We’re fresh off the (slimy) back of our latest project – our most ambitious to date – a regional tour of Aristophanes’ Frogs to Bath, Stroud, Exeter and Bristol, funded by Arts Council England. So many people were involved in the running of this project and I am pleased to report that both their support, and the incredible dedication of our team, meant the show went off without a hitch at every venue. Not only that, we must be the unrivalled get-out queens of the theatre universe – it took under half an hour to pack all of Charlie’s awesome set into two cars, and off we went!
Aside from the joys of performing, driving, getting-in, getting-out, more driving, lots of coffee, David Bowie CDs, surprise fog on the motorway at 10.30 pm and, of course, green face paint – the most important thing to us every day of the tour was the reaction of our audience. Isn’t it so for any theatre-maker? All in all, ‘surprise’ seems to be the word of the moment. Who’d have thought an Ancient Greek comedy could be so funny, relevant and fresh? People were mostly ‘surprised’ by either our skill as performers, or how much they enjoyed watching us. None more so than the school party from St Katherine’s, Bristol, who pretty much made our year at the Q&A after our Arnos Vale show.
The teachers from St Kaths told us that their pupils study and perform drama as part of their various Arts courses, but that there pertains this idea that the female characters must be ‘upright’ and ‘feminine’ – that they can have no other role than the damsel in distress, the windswept heroine, or the depressed mother. Our Frogs, according to these teachers, completely blew the minds of their students. They were in stitches at five girls clowning about the stage, unafraid to appear ridiculous, grotesque, daubed in paint and pulling stupid faces. Not only was Frogs political in its discourse and subtext, but in its essence as an all-female production as well. This, the teachers told us, is exactly what school children everywhere need to see – they need to realise that this is what women are capable of, and we couldn’t agree more.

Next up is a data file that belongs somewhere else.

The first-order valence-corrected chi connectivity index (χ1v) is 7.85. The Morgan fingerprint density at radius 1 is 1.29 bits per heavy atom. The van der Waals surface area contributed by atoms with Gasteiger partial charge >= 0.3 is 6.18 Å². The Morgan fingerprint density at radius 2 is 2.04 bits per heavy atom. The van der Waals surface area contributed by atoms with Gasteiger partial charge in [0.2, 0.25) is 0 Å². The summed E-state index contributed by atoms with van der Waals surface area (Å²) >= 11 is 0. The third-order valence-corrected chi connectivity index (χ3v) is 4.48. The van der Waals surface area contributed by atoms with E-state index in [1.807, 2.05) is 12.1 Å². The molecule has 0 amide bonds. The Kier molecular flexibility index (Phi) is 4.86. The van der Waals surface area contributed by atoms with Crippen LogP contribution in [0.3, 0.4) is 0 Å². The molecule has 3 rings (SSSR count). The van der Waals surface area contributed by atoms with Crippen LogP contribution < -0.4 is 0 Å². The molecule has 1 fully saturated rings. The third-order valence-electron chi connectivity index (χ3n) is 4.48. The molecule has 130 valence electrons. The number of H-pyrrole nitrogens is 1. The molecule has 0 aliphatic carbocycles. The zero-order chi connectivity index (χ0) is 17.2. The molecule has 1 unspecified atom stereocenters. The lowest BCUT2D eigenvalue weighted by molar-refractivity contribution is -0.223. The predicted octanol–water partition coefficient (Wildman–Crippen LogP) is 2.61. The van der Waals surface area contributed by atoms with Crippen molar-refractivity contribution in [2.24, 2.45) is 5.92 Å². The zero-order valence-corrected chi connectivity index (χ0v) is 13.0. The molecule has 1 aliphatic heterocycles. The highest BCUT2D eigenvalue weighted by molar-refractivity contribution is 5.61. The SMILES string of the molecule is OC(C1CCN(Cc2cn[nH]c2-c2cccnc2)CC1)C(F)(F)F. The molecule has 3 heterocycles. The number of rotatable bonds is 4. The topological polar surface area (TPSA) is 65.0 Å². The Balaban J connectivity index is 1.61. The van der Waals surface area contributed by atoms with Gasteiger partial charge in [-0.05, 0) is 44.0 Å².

In short, we are thrilled at this response. Hecate has always stood for giving women more interesting roles onstage and broadening the minds of our audiences, so to receive that feedback from young people – who will become the next generation – is fantastic. It means that we are making a difference. It makes our work feel really worthwhile.
If you caught a glimpse of our Frogs on tour, get in touch and let us know what you thought! If you’re interested in working with us in the future, or would like to be added to our mailing list, drop us a line: firstname.lastname@example.org.